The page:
Sun: Enjoys shade but can handle full sun.

Soil: Can grow in neutral, acidic, or alkaline soils. Thrives in disturbed soils, and soggy meadows.

Attributes: Attracts hummingbirds, butterflies, bees, and deer!

Uses: Shade gardening, border plantings, bog gardens.

Fun Facts:
Self-seeds in moist conditions. Low-maintenance.

White Turtlehead
Chelone glabra

Chelone glabra - White Turtlehead
Range: Native to eastern North America.

Season: White turtle-headed flowers bloom from mid-to-late summer.

Type: Perennials, unlike their annual cousins: the snapdragons (Antirrhinum).

Sun: Enjoys shade but can handle full sun.

Soil: Prefers moist soils.

Attributes: Primary larval host for the Baltimore checkerspot butterfly (Euphydryas phaeton).

Uses: Shade gardening, border plantings, bog gardens.

Fun Facts:
First half of the scientific name refers to the nymph who was turned into a tortoise/turtle by the Greek god, Zeus, for missing his wedding. 

Vernonia fasciculata, V. altissima

Vernonia fasciculata - Ironweed
Range: Native to provinces and states east of the Rockies and south of Hudson’s Bay.

Season: Radiantly purple to magenta flowers from July to September.

Type: Herbaceous perennial. Grows 2-6’ tall.

Sun: Full sun.

Soil: Adaptable to wet soils but prefers moist soil. Tolerant of soil disturbance.

Larval host to a few native moth species and tolerant of browsing by deer. Flowers attract pollinators and seeds attract birds.

Uses: Cottage gardens, borders, screen planting.

Fun Facts:
Can become weedy and dominate gardens when given moist conditions.  

Blazing Star (gayfeather)
Liatris spicata, L. punctata, L. aspera

Liatris spicata - Blazing Star
Range: Native to central and eastern North America.

Season: Violet blooms, through July to September, also come in white.

Type: Herbaceous perennial. Grows up to 5’ tall.

Sun: Does best in full sun but tolerates partial shade.

Prefers moist soil but tolerates some drought after establishing itself in the first growing season. Does not do well in wet winter soil.

Highly popular with pollinators due to its high nectar yield. Larval host for candy-like flower moths (Schinia spp.). Deer-resistant.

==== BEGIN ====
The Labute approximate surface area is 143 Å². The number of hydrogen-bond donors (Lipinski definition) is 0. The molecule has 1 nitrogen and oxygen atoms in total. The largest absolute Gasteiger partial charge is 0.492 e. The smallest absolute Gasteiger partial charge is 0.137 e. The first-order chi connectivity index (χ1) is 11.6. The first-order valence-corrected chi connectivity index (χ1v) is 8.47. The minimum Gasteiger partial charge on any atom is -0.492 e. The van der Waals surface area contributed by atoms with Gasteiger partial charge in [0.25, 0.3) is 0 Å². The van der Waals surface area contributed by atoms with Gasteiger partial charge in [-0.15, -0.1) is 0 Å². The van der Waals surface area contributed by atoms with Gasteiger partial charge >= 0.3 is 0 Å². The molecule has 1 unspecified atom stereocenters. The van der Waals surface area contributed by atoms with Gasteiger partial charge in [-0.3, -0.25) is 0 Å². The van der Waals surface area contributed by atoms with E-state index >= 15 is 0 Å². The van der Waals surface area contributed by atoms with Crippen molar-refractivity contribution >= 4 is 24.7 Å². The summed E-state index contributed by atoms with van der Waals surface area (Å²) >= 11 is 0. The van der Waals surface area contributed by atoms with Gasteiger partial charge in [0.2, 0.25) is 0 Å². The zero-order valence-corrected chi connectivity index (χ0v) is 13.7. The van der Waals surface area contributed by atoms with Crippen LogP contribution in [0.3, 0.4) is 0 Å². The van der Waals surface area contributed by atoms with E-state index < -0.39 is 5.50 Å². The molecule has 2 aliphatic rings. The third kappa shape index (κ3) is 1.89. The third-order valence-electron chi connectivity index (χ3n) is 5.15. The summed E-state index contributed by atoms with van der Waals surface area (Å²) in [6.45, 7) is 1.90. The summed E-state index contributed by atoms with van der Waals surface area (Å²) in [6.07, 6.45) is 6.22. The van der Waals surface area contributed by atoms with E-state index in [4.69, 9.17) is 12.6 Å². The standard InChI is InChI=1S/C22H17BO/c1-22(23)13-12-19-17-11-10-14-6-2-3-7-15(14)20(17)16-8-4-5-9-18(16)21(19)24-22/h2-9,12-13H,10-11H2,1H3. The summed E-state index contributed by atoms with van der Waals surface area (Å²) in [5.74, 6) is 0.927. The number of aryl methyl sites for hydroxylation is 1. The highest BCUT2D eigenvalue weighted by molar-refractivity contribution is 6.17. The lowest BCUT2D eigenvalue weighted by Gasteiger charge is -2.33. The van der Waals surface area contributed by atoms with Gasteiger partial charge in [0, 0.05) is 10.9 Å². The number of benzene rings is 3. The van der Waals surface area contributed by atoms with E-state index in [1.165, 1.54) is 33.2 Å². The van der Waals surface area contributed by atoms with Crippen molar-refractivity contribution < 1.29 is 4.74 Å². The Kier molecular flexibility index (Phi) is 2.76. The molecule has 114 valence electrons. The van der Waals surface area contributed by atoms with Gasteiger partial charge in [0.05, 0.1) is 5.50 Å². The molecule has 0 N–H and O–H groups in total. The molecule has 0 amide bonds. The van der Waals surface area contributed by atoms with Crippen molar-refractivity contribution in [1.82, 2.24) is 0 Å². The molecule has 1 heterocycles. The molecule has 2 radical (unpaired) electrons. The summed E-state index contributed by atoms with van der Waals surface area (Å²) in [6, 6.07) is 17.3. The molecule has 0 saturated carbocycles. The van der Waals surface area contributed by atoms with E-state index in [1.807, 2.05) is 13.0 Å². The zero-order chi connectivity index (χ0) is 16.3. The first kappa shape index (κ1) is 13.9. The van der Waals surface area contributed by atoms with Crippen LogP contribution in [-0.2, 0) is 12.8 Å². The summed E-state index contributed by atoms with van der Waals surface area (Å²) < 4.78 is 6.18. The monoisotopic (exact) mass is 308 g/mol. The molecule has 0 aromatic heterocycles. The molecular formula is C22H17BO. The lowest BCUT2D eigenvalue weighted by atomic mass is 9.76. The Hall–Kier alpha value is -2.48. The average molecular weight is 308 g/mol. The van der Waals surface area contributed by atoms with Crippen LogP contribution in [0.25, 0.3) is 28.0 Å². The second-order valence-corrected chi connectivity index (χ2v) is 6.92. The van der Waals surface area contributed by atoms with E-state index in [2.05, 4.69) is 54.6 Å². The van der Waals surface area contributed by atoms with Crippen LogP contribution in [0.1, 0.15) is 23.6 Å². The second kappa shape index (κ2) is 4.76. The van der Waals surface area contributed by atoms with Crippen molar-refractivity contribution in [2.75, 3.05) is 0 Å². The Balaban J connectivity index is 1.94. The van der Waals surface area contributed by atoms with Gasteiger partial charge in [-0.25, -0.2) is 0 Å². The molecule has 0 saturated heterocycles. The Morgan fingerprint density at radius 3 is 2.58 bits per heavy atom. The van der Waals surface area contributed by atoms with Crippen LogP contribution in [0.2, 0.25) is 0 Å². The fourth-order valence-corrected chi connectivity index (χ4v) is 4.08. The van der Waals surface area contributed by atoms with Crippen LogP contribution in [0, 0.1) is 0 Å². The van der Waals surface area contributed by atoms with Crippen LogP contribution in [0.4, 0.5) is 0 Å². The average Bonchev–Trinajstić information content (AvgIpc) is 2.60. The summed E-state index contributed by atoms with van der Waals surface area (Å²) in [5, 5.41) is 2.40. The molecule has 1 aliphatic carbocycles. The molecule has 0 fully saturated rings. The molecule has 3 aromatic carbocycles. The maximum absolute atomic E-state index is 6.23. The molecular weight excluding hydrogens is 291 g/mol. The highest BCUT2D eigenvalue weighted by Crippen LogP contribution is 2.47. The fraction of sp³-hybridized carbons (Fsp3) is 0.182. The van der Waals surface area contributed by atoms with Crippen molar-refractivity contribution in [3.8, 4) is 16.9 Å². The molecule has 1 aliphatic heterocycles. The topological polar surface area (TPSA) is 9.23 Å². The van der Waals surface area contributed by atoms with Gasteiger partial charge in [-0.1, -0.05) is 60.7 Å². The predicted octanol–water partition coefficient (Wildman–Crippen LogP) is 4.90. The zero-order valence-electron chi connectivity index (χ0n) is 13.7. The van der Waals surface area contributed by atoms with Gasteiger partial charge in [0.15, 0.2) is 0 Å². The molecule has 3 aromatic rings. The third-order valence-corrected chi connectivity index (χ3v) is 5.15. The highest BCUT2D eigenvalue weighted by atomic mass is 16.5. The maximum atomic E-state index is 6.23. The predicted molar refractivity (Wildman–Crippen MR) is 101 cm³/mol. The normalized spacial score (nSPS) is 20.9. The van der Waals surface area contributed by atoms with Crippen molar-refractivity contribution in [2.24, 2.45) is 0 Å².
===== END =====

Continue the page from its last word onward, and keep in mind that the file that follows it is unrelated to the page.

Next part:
Uses: Used medicinally by Iroquoian and Algonquian cultures.

Fun Facts:
Contrasts with coarser broad-leaved plants due to finer texture of leaves and flowers. Dried flowers smell of vanilla and are used in potpourris but can also be used in vases as fresh-cut flowers.  

Purple Prairie Clover
Dalea purpurea

Dalea purpurea - Purple Prairie Clover
Range: Native to the grasslands and dunes of central North America.

Season: Purple blooms on cattail-like flowerheads in summer.

Type: Herbaceous perennial. Grows up to 3’ tall.

Sun: Requires full sun. Heat-tolerant.

Soil: Prefers soil on the drier side. Drought-tolerant.

Nectar plant that attracts many pollinators. Nutritious source of protein for livestock and native wildlife, like pronghorn.

Uses: Used in teas and traditional medicine by native cultures in central North America.

Fun Facts:
Fire-adapted. Leguminous and thus fixes nitrogen into the soil—because of this, it is used to restore land reclaimed from strip-mining. Its cousin, the White Prairie Clover (Dalea candida), is also proficient at fixing nitrogen into the soil and is largely similar to Purple Prairie Clover. 

Purple Coneflower
Echinacea purpurea

Echinacea purpurea - Purple Coneflower
Range: Native to eastern North America.

Season: Blooms from June to September.

Type: Herbaceous perennial. Grows up to 4’ tall.

Sun: Full to partial sun.

Soil: Prefers moist soil, but drought-tolerant after established.

Attributes: Attracts butterflies and bees. Seeds support graminivorous birds, like eastern goldfinches.

Uses: Used in traditional native medicines.

Fun Facts:
Can be planted with black walnut (Juglans nigra). 

Swamp Rose Mallow (hardy hibiscus)
Hibiscus moscheutos

Hibiscus moscheutos - Swamp Rose Mallow
Range: Native to eastern North America.

Season: Light-pink or white-and-red showy bridal blooms in July to September.

Type: Shrub-like herbaceous perennial forb. Grows from 3-7’ tall.

Sun: Full sun.

Prefers wet soil but becomes moderately drought-tolerant after becoming established. Flood-

Attributes: Deer-resistant. Attracts pollinators, like hummingbirds and the rose-mallow bee.

Uses: Used in traditional native medicines.

Fun Facts:
Flowers consistently open between 9-11 a.m. Also known by the name “wild cotton” because it is related to the cotton plant and possesses passing resemblance to its flowers.